This is the second part of a three-part summary of a speech that I gave last weekend at the 2015 National Lawyers Convention of the Federalist Society. The first part focuses on how commerce encourages civic virtue. The second continues by discussing how limited government aids civic culture and how the Constitution helps assure that religion will be helpful rather than harmful to that culture:
Besides encouraging a commercial society, the Constitution also sharply limits government. The federal government is limited by the enumerated powers. The states’ capacity to create large, intrusive, anti-commercial government is circumscribed by the right of citizens to exit. To take just a purely hypothetical example, if my home state of Illinois exacts large taxes in favor of small groups like public sector unions, many of its citizens will leave.
Limited government creates the space and indeed the need for the kind of private associations that Alexis de Tocqueville celebrated. Varying in size and mission, these associations may concern self-improvement, mutual aid, or social welfare. As the Nobel Prize-winning political scientist Elinor Ostrom showed, these associations can help people develop bonds of social trust and maintain long-term relations of reciprocal goodwill, which can also help sustain a free society.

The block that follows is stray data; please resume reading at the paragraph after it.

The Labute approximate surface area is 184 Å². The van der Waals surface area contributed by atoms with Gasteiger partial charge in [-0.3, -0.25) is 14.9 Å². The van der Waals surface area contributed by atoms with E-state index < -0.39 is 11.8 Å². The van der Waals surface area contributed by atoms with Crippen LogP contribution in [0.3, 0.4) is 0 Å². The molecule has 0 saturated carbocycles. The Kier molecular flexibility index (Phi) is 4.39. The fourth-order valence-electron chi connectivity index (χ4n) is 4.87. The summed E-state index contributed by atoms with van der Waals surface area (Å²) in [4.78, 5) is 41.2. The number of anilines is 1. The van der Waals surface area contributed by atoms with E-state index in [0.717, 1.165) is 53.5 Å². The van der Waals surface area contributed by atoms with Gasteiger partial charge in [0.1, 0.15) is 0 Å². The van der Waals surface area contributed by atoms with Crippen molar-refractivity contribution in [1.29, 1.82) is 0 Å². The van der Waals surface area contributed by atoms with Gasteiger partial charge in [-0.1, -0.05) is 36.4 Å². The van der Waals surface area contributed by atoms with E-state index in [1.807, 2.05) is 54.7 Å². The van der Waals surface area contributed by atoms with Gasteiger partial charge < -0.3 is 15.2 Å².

At the Federalist Society Convention I had a debate with my friend, Professor Robert George, on a famous quote by John Adams: “Our Constitution was made only for a moral and religious people. It is wholly inadequate to the government of any other.” In the next three posts, I will excerpt my speech. And then I will add a postscript on Washington’s Farewell Address. Here is the beginning:
John Adams famously said “Constitution was made only for a moral and religious people. It is wholly inadequate to the government of any other.” His claim assumes that we can afford to have the limited government created by the Constitution because the people are already possessed of an abundance of virtue—indeed crucially virtues fortified by religion. But the Constitution itself reflects a very different faith: that a people blessed with a constitution like our own are likely to develop the virtues of self-restraint and social trust needed in order to thrive.
Religion can certainly help actualize virtues but so can other kinds of culture and practices. And the Constitution is premised on the enlightenment view that its very design can create the necessary virtues for civic life from elements of human nature, including raw self-interest. The constitutional structure thus maintains itself and does not necessarily depend on any religious system.